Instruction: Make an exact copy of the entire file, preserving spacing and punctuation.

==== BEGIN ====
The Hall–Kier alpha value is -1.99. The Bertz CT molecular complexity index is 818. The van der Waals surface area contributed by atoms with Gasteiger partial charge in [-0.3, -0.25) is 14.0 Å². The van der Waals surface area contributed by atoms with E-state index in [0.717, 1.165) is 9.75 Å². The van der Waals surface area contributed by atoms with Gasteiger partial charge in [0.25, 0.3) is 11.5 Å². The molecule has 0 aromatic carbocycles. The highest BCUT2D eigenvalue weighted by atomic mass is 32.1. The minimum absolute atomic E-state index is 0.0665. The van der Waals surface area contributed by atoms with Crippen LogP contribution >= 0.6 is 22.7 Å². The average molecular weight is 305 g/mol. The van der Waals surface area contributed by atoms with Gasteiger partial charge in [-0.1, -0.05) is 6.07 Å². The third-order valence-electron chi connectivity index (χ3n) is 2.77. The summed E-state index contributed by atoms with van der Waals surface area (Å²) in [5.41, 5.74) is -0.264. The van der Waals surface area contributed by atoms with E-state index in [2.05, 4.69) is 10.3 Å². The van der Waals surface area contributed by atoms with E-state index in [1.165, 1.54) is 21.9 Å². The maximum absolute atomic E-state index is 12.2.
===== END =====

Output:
The Hall–Kier alpha value is -1.99. The Bertz CT molecular complexity index is 818. The van der Waals surface area contributed by atoms with Gasteiger partial charge in [-0.3, -0.25) is 14.0 Å². The van der Waals surface area contributed by atoms with E-state index in [0.717, 1.165) is 9.75 Å². The van der Waals surface area contributed by atoms with Gasteiger partial charge in [0.25, 0.3) is 11.5 Å². The molecule has 0 aromatic carbocycles. The highest BCUT2D eigenvalue weighted by atomic mass is 32.1. The minimum absolute atomic E-state index is 0.0665. The van der Waals surface area contributed by atoms with Crippen LogP contribution >= 0.6 is 22.7 Å². The average molecular weight is 305 g/mol. The van der Waals surface area contributed by atoms with Gasteiger partial charge in [-0.1, -0.05) is 6.07 Å². The third-order valence-electron chi connectivity index (χ3n) is 2.77. The summed E-state index contributed by atoms with van der Waals surface area (Å²) in [5.41, 5.74) is -0.264. The van der Waals surface area contributed by atoms with E-state index in [2.05, 4.69) is 10.3 Å². The van der Waals surface area contributed by atoms with E-state index in [1.165, 1.54) is 21.9 Å². The maximum absolute atomic E-state index is 12.2.